I have a bunch of machining to do that will require extensive use of the compound slide so it’s time I set about replacing the compound slide nut to reduce the slop.  The slop is currently a tad over 1 mm

This part is just a bit more complicated than the cross slide nut that I made earlier.  Figure 1 shows the original.  Note that the nut is brass and will wear preferentially over the steel compound slide feed screw.



Figure 1.  Original Compound Slide Nut


There is room to increase the threaded length of this part from 15.5 mm to about 25 mm which will reduce the wear rate.  The compound slide feed is 2 mm per turn so this gives the thread pitch.  I used a macro photograph to estimate the thread profile.



Figure 2.  Co m[pound Slide Lead Screw Profile (2 mm Pitch)


The boring bar I made for the cross slide is too large for this job so I’m going to have to make a new one.  Rather than braze the tool bit to the bar I’ve decided to make a grub-screw clamp for the tool bit in some 8 mm diameter steel rod, and mount this in the tool post using an IFanger micro-bit mount.  This will be far more useful than a fixed brazed bit for small work, and longer and more stable than my IFanger boring and thread cutting tools.

Machining the boring bar was straight forward from an old laser printer cartridge roller.  Cut to length.  Square up the ends.  Drill the tool bit hole for a push fit to the tool blank.  Now drill and tap for the grub screw (I used a hex M5 steel screw).

Next I ground the tool (an old broken tungsten carbide PCB drill shank) to the thread profile using a bench grinder.  Remember to duplicate the male thread profile (Figure 2) with a slight reduction in tip width.  The new nut is brass so we want zero or slightly negative top rake, with about 5 degrees of end and side clearance.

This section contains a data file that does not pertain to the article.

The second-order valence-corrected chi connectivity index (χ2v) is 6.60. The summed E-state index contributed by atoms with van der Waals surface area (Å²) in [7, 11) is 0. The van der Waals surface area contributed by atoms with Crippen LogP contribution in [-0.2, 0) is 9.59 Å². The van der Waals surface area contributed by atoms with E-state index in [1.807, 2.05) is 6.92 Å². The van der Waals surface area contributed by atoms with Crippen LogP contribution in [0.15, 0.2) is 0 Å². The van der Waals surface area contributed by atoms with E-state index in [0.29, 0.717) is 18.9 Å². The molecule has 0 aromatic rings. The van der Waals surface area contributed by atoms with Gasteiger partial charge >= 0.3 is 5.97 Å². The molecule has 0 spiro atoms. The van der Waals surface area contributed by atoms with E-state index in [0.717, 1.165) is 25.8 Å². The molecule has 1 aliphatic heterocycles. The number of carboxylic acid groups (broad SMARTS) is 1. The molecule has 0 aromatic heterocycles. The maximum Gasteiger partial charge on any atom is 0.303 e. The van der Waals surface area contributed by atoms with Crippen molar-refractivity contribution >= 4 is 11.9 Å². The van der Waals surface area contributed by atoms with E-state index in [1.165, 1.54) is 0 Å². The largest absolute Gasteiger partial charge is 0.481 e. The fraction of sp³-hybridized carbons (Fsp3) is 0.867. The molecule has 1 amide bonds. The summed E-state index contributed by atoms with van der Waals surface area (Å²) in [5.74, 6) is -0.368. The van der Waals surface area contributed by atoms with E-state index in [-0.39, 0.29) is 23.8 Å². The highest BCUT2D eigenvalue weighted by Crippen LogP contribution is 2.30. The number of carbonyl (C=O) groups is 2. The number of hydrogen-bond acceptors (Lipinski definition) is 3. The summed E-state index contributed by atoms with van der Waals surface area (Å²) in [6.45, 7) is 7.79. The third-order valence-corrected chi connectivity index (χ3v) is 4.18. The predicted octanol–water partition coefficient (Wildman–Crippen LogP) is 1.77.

With the tool ground the shank needed to be cut to the diameter of the tool holder.  The best way to do this is with a diamond cut-off wheel on a Dremel.  While you can score an break the carbide, it won’t always fracture cleanly and may ruin the tool bit.



Figure 3.  New Boring Bar


Time to measure up the old part. That’s weird, the pivot is not concentric with the thread?  I figured that the nut pivot should be on centre line of the nut thread and set out to machine it accordingly.

Machining proceeded as follows.   From round brass stock face and then turn the pivot in a three jaw chuck.  Reverse the stock, part and turn to height.  Mill the four flats off the sides of the pivot to ensure the pivot is on centre.  Mark out the centre for the threaded hole.  Using a four jaw chuck centre the part, counter drill, and progressively drill or bore to the 10 mm root thread diameter.  Then cut the thread with a tool feed of slightly less than 17.5 degrees (15 degrees is good) to fit (a feed of just over 1.1 mm).



Figure 4.  Turning the Pivot.



Figure 5.  Milling the Flats.



Figure 6.  Drilled Root Diameter Hole for Thread



Figure 7.  Boring the Thread


With the new part finished it was fitted and tested.  The thread was a little tight (fine- it will bed in), but a major issue was that the cross slide was about 0.2 mm horizontally off the seating vee bed and the compound slide action was far too tight.  Bugger!  The new thread is exactly on centre (within 0.05 mm) and was forcing the compound slide carriage to crab on the vee bed.



Figure 8.  New Compound Slide Nut Fitted



Figure 9.  0.3 mm Crabbing on the Vee Bed


Time for some more measurements.  The cross slide feed screw is 0.3 mm off centre from the cross slide nut pivot!  From time to time you’ll find jobs where stuff doesn’t align as you intuitively expect (in this case the threaded hole off centre).  Rather than try and fix the original problem you are better off to make the part to fit.